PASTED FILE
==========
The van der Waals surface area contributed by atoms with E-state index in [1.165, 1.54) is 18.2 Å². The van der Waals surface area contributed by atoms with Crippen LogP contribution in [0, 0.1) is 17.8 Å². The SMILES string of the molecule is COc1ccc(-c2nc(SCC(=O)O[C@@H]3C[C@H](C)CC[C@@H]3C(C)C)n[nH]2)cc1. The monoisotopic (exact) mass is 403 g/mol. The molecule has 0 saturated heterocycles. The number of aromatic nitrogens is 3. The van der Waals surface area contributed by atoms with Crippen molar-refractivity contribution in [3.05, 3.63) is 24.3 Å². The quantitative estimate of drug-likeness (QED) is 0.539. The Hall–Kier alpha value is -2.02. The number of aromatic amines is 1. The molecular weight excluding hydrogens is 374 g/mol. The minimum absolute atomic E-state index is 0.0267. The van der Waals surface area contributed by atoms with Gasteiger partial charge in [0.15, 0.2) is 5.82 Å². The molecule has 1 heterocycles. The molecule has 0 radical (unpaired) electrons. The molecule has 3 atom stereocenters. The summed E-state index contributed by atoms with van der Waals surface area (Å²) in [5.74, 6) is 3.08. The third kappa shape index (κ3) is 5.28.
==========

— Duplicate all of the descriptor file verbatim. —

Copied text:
The van der Waals surface area contributed by atoms with E-state index in [1.165, 1.54) is 18.2 Å². The van der Waals surface area contributed by atoms with Crippen LogP contribution in [0, 0.1) is 17.8 Å². The SMILES string of the molecule is COc1ccc(-c2nc(SCC(=O)O[C@@H]3C[C@H](C)CC[C@@H]3C(C)C)n[nH]2)cc1. The monoisotopic (exact) mass is 403 g/mol. The molecule has 0 saturated heterocycles. The number of aromatic nitrogens is 3. The van der Waals surface area contributed by atoms with Crippen molar-refractivity contribution in [3.05, 3.63) is 24.3 Å². The quantitative estimate of drug-likeness (QED) is 0.539. The Hall–Kier alpha value is -2.02. The number of aromatic amines is 1. The molecular weight excluding hydrogens is 374 g/mol. The minimum absolute atomic E-state index is 0.0267. The van der Waals surface area contributed by atoms with Gasteiger partial charge in [0.15, 0.2) is 5.82 Å². The molecule has 1 heterocycles. The molecule has 0 radical (unpaired) electrons. The molecule has 3 atom stereocenters. The summed E-state index contributed by atoms with van der Waals surface area (Å²) in [5.74, 6) is 3.08. The third kappa shape index (κ3) is 5.28.